Now is the right time to become an American Federation of Musicians member. From ragtime to rap, from the early phonograph to today's digital recordings, the AFM has been there for its members. And now there are more benefits available to AFM members than ever before, including a multi-million dollar pension fund, excellent contract protection, instrument and travelers insurance, work referral programs and access to licensed booking agents to keep you working.

As an AFM member, you are part of a membership of more than 80,000 musicians. Experience has proven that collective activity on behalf of individuals with similar interests is the most effective way to achieve a goal. The AFM can negotiate agreements and administer contracts, procure valuable benefits and achieve legislative goals. A single musician has no such power.

The AFM has a proud history of managing change rather than being victimized by it. We find strength in adversity, and when the going gets tough, we get creative - all on your behalf.

Like the industry, the AFM is also changing and evolving, and its policies and programs will move in new directions dictated by its members. As a member, you will determine these directions through your interest and involvement. Your membership card will be your key to participation in governing your union, keeping it responsive to your needs and enabling it to serve you better. To become a member now, visit www.afm.org/join.

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Home » Articles » Performers Hit Capitol Hill in Support of Performance Rights
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Performers Hit Capitol Hill in Support of Performance Rights

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The introduction in US Congress of H.R. 1733, the Fair Play Fair Pay Act of 2015, by Representatives Jerrold Nadler and Marsha Blackburn established a new benchmark in the protection of rights for creators whose sound recordings are performed on AM/FM terrestrial radio without a performance right. As a member of the musicFIRST Coalition, the AFM worked tirelessly with nationally recognized performance rights organizations to help ensure the introduction and passage of this legislation. 

Thousands of artists, including AFM featured artists and backup musicians, will reap the benefit of this legislation, as will performers on pre-1972 recordings that were not protected under copyright. Thus far, the Fair Play Fair Pay Act has the support of such luminaries as Elton John of Local 47 (Los Angeles, CA), REM of Local 148-462 (Atlanta, GA), Chuck D., Annie Lennox, Imogen Heap, tUnE-yArDs and Sheila E. of Local 47, as well as thousands of artists and fans around the world.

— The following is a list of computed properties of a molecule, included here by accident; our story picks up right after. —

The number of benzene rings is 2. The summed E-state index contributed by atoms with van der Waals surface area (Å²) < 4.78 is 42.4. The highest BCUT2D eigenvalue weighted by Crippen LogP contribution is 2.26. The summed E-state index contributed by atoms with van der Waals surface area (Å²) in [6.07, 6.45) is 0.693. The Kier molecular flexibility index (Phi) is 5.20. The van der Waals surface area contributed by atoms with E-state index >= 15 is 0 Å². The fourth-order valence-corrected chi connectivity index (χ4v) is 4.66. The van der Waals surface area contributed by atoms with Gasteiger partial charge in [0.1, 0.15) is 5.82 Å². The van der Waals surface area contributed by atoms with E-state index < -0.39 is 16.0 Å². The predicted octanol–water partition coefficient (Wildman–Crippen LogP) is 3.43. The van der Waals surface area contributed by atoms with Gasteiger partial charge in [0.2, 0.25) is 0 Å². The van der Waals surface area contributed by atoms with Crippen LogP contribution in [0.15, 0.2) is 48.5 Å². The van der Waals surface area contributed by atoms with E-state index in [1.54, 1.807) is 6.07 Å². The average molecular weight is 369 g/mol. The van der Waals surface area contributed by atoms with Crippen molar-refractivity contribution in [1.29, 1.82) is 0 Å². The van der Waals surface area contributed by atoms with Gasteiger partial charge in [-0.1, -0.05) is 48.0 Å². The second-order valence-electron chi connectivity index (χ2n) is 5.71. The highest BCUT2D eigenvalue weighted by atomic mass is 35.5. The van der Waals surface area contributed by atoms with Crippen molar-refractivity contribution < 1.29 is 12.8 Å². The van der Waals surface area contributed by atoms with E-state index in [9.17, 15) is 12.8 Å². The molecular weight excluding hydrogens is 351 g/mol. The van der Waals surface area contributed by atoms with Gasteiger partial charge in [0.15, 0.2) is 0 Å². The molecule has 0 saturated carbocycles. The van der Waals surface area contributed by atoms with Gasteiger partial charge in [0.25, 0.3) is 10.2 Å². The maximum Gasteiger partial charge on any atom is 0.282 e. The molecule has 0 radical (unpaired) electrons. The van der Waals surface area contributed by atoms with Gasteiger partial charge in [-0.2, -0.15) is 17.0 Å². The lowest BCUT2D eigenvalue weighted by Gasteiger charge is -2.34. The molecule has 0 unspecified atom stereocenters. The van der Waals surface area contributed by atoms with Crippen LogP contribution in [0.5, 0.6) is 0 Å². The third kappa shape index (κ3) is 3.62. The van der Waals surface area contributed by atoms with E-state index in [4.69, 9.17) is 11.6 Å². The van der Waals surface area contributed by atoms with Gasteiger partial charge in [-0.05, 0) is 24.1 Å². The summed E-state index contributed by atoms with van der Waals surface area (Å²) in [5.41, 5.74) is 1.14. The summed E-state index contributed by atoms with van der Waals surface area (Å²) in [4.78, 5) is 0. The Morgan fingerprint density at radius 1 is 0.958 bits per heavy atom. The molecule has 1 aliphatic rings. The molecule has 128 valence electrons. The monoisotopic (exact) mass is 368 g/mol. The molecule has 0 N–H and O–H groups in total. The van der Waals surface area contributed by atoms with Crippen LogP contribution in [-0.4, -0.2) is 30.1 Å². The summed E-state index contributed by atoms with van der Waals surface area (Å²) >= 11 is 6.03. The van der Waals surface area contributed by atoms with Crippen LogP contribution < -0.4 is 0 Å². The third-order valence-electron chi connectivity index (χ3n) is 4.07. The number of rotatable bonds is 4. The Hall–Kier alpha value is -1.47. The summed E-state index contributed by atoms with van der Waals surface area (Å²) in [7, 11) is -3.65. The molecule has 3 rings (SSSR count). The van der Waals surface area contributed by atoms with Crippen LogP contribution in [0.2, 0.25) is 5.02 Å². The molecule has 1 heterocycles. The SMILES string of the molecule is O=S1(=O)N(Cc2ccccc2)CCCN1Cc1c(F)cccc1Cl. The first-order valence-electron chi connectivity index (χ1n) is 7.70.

On behalf of the AFM, International Executive Board member and Local 257 (Nashville, TN) President Dave Pomeroy addresses a press conference hosted by Representatives Jerrold Nadler and Marsha Blackburn in support of the Fair Play Fair Pay Act.

On behalf of the AFM, International Executive Board member and Local 257 (Nashville, TN) President Dave Pomeroy addresses a press conference hosted by Representatives Jerrold Nadler and Marsha Blackburn in support of the Fair Play Fair Pay Act.

On May 11, social media was ablaze from outreach by musicFIRST and the AFM to the creative community. More than 40 artists flew in to the nation’s capital to advocate their support of this vital piece of legislation before members of Congress. The group broke into teams visiting almost 50 congressional offices. Some of the industry’s leading featured and session musicians came, including T Bone Burnett of Local 47, AFM International Executive Board member and
Local 257 (Nashville, TN) President Dave Pomeroy, Rosanne Cash and Tom Malone of Local 802 (New York City), Patrick Lamb of Local 99 (Portland, OR), Bruce Bouton and Rodney Crowell of Local 257, and Nona Hendryx. Each brought their own unique perspective representing more than 300 years of combined experience in the music industry. 

Representatives Nadler and Blackburn hosted a press event and led the press conference. We were fortunate to also have House Judiciary Ranking Member Representative John Conyers, the “Dean” of the House of Representatives, along with Representative Darrell Issa on hand to support the event. Issa is the chair of the House of Representatives Judiciary Subcommittee on Courts, Intellectual Property, and the Internet. As chair, his support will go a long way toward passage of the bill when Congress takes up copyright reform next year. 

After a full day of lobbying, musicFIRST presented the Americana Music Association’s annual awards nominees announcement ceremony at “The Mansion” on O Street, honoring rising recording artists from across the country.

Support of this bill is critical to our members who create new music and look forward to their product supporting their careers. We are extremely happy to have this legislation in place to help AFM members. We encourage each of our members to write their members of Congress and voice their support for this legislation and to thank those AFM members and leaders who have worked to have resolutions introduced in their local jurisdictions. As AFM President Ray Hair continues to note: “Together we are stronger.”







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